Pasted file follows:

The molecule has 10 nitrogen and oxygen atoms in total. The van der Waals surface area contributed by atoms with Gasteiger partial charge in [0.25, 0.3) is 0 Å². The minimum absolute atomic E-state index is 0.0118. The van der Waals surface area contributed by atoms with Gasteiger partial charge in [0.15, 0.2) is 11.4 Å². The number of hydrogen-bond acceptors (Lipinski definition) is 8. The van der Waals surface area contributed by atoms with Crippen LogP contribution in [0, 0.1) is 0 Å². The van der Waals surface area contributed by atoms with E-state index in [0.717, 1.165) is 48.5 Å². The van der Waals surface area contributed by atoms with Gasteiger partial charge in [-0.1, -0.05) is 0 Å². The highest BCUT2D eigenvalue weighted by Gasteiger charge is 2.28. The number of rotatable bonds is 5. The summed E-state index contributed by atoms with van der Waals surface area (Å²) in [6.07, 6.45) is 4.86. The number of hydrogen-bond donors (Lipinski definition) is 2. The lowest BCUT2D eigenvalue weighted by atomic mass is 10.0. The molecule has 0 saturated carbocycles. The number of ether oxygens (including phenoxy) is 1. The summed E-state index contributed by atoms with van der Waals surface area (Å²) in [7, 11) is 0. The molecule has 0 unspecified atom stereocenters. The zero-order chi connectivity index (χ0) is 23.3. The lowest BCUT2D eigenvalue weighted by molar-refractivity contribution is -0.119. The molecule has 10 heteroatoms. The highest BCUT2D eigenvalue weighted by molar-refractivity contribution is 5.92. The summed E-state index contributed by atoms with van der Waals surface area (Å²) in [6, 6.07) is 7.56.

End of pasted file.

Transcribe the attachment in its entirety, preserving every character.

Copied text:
The molecule has 10 nitrogen and oxygen atoms in total. The van der Waals surface area contributed by atoms with Gasteiger partial charge in [0.25, 0.3) is 0 Å². The minimum absolute atomic E-state index is 0.0118. The van der Waals surface area contributed by atoms with Gasteiger partial charge in [0.15, 0.2) is 11.4 Å². The number of hydrogen-bond acceptors (Lipinski definition) is 8. The van der Waals surface area contributed by atoms with Crippen LogP contribution in [0, 0.1) is 0 Å². The van der Waals surface area contributed by atoms with E-state index in [0.717, 1.165) is 48.5 Å². The van der Waals surface area contributed by atoms with Gasteiger partial charge in [-0.1, -0.05) is 0 Å². The highest BCUT2D eigenvalue weighted by Gasteiger charge is 2.28. The number of rotatable bonds is 5. The summed E-state index contributed by atoms with van der Waals surface area (Å²) in [6.07, 6.45) is 4.86. The number of hydrogen-bond donors (Lipinski definition) is 2. The lowest BCUT2D eigenvalue weighted by atomic mass is 10.0. The molecule has 0 saturated carbocycles. The number of ether oxygens (including phenoxy) is 1. The summed E-state index contributed by atoms with van der Waals surface area (Å²) in [7, 11) is 0. The molecule has 0 unspecified atom stereocenters. The zero-order chi connectivity index (χ0) is 23.3. The lowest BCUT2D eigenvalue weighted by molar-refractivity contribution is -0.119. The molecule has 10 heteroatoms. The highest BCUT2D eigenvalue weighted by molar-refractivity contribution is 5.92. The summed E-state index contributed by atoms with van der Waals surface area (Å²) in [6, 6.07) is 7.56.